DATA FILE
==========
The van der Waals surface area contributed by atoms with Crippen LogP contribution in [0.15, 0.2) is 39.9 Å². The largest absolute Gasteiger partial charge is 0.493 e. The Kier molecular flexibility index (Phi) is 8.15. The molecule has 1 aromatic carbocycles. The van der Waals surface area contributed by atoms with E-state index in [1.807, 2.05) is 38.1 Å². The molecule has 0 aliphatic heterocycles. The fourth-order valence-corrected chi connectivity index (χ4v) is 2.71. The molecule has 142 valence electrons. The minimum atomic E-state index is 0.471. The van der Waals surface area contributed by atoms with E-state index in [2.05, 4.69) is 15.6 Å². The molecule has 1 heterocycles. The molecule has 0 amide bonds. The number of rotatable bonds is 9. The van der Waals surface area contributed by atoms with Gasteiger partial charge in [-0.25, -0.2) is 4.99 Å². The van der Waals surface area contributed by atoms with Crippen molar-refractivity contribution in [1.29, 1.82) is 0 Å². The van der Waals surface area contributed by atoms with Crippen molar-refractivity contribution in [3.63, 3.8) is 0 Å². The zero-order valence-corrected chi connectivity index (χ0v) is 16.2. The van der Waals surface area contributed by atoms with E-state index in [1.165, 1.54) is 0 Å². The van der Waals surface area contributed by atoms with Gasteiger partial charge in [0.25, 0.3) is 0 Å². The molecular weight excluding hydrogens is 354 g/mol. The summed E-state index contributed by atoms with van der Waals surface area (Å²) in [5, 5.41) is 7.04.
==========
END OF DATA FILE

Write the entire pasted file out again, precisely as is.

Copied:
The van der Waals surface area contributed by atoms with Crippen LogP contribution in [0.15, 0.2) is 39.9 Å². The largest absolute Gasteiger partial charge is 0.493 e. The Kier molecular flexibility index (Phi) is 8.15. The molecule has 1 aromatic carbocycles. The van der Waals surface area contributed by atoms with E-state index in [1.807, 2.05) is 38.1 Å². The molecule has 0 aliphatic heterocycles. The fourth-order valence-corrected chi connectivity index (χ4v) is 2.71. The molecule has 142 valence electrons. The minimum atomic E-state index is 0.471. The van der Waals surface area contributed by atoms with E-state index in [2.05, 4.69) is 15.6 Å². The molecule has 1 heterocycles. The molecule has 0 amide bonds. The number of rotatable bonds is 9. The van der Waals surface area contributed by atoms with Gasteiger partial charge in [-0.25, -0.2) is 4.99 Å². The van der Waals surface area contributed by atoms with Crippen molar-refractivity contribution in [1.29, 1.82) is 0 Å². The van der Waals surface area contributed by atoms with Crippen molar-refractivity contribution in [3.63, 3.8) is 0 Å². The zero-order valence-corrected chi connectivity index (χ0v) is 16.2. The van der Waals surface area contributed by atoms with E-state index in [1.165, 1.54) is 0 Å². The van der Waals surface area contributed by atoms with Gasteiger partial charge in [0.25, 0.3) is 0 Å². The molecular weight excluding hydrogens is 354 g/mol. The summed E-state index contributed by atoms with van der Waals surface area (Å²) in [5, 5.41) is 7.04.